Nothing could very well be less like Summer of Life than Hugo von Hofmansthaal's unfinished novel, Andreas, or The United. The two long chapters describe Andreas von Fer: schengclder's journey from Vienna and stay in Venice in the year 1779. The story, so far as it goes, is symbolical of a metaphysical struggle which shows itself in chance meetings, inexplicable events, dreams, ambiguous love affairs; 'and eccentric characters who, because they exist as agents of good and evil, lose the sharp outlines of individuals - and shade away and merge into one another, yet preserve their reality. It is curious that the struggle itself is vague and undefined ; while the characters, for all their shifting identity, reveal a witty and inventive creative power. " He wrote hurriedly, the breeze tugged at the page, he ought to have lost his temper, yet there was a self-command in all his limbs, a—so strange the word may seem—courtesy to all the lifeless objects which rendered him such sorry service." In addition, the atmosphere, moral and physical, is excellently suggested, yet without historical descriptions and allusions. Hofmansthaal has at least this talent of a good novelist, that he gives us a sense of the persons and the scene of his novel melting into one another, so that both are alive. It is perhaps an equal talent that he can suggest the formlessness and ambiguity of people's lives, becoming sharp and precise only at moments when they are dominated by some idea or emotion.

M. Malraux, like Hugo von Hofmansthaal, and, I think, like all great novelists, is more concerned with types than indi- viduals, The English novel has always been cursed by the desire to create " characters," so particular, so fully specified, that they exclude everyone and everything else except them- selves. M. Malraux, however, believes that what differentiates people is less important than what unites them. This is not a matter of technique but of an attitude to life. It is the view, profoundly superficial, of most novelists that men are particular, unique, and important because they are unique, and on this the whole of their psychology, which, for all their talent, is sterile and false, is founded. M. Malraux represents men as representative, of good and evil, of forces which transcend the individual. It is a tragic view of life ; it is also a Marxist view of life, and M. Malraux is perhaps the only living writer who has succeeded in exploiting the psycho- logical and emotional material which Marxism can give a novelist. For he has understood that it may enrich and refine his psychology. The novelist who succeeds in creating characters particular in every detail must find that he has bound himself to a mechanical psychology, which allows of only one possible response to each particular stimulus ; this is, I think, the cause of the peculiar untruthfulness of the English novel. But M. Malraux sees men with all the infinite possibilities and variations of the classes, the interests, they represent, with the vitality of the forces which work through them, and, in addition, with the moral grandeur of men engaged in a conflict too vast to be exhausted in any clash of individuals. They are the agents of a doom and a destiny.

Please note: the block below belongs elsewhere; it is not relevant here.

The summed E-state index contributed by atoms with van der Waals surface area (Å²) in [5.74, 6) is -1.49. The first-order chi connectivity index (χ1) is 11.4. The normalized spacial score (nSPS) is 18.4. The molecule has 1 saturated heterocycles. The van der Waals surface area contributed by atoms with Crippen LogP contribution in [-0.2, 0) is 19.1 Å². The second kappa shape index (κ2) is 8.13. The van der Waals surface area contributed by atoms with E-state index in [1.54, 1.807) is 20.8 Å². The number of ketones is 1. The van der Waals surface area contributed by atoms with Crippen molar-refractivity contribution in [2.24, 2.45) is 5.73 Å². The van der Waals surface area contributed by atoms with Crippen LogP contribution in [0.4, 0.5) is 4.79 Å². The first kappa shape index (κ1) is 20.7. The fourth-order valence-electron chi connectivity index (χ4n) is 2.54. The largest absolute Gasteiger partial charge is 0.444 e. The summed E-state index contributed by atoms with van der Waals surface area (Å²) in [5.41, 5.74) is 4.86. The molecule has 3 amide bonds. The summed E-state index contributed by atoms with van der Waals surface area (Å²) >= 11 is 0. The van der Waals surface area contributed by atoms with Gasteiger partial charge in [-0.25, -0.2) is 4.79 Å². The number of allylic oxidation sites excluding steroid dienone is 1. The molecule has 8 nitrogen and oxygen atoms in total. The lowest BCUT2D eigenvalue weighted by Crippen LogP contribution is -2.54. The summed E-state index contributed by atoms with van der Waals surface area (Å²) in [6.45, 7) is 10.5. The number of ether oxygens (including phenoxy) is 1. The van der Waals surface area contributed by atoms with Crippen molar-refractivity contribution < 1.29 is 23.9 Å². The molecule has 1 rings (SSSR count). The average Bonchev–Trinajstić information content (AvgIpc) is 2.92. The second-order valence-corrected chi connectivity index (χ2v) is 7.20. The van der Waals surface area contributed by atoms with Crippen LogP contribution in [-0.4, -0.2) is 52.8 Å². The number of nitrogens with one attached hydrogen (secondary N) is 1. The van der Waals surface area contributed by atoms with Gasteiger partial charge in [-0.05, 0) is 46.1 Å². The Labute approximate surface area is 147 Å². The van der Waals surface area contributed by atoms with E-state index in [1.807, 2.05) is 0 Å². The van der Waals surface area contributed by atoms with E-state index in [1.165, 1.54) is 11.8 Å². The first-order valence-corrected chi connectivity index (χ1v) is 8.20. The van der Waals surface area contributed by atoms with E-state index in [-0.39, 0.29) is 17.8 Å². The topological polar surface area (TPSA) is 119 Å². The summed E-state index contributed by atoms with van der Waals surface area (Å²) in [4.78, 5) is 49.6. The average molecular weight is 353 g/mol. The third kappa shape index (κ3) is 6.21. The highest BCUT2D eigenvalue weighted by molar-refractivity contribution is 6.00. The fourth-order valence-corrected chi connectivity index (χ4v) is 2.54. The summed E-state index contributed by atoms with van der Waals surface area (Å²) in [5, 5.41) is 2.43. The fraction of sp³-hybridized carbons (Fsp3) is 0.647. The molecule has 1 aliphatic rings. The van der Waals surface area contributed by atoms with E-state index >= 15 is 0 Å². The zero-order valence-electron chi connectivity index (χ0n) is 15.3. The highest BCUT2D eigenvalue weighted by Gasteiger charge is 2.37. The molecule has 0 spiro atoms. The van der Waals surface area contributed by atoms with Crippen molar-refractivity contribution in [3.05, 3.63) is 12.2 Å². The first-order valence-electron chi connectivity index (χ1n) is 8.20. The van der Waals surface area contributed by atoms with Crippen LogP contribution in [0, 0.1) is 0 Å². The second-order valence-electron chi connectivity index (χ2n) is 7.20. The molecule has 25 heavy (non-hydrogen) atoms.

To see life in this way may be easy, to represent it thus, concretely, demands genius. In Days of Contempt M. Malraux works with material that would give no scope to the conven- tional novelist. Kassner, a Communist, is arrested by the Nazis, imprisoned, brutally mishandled, released owing to an error of identity, and escapes from Germany by aeroplane to rejoin his wife in Prague. The novel merely describes the sufferings, ideas, fears, sensations of a prisoner isolated in his cell. But Kassner is not only an individual, he is the representative of a class and a movement, and his sensations and ideas have the power of transcending his prison, they expand, like stones thrown in a pond, uniting him with his fellow workers, everywhere, in China, Russia, Siberia, Germany. They unite him with them not only in imagination but in fact ; for he knows that, with madness approaching, the effort to control and direct his sensations and ideas, to retain his integrity so that he will not commit treachery; is itself an act in the struggle to overcome the brutality and evil of the Nazis. It is this expansion of the individual into something' greater which giveS such pathos and significance to Kassner's sufferings and makes them a centre of conflict.

The novel, which is very short, is in part a work of piety, dedicated to "the German comrades who were anxious for me to make known what theykad suffered and what they had upheld." No one but M. Malraux could have succeeded in the task, and in Days of Contempt, as in La Condition Ilumaine and Les Con- querants, he shows himself to be the most interesting and the most moving novelist- now writing.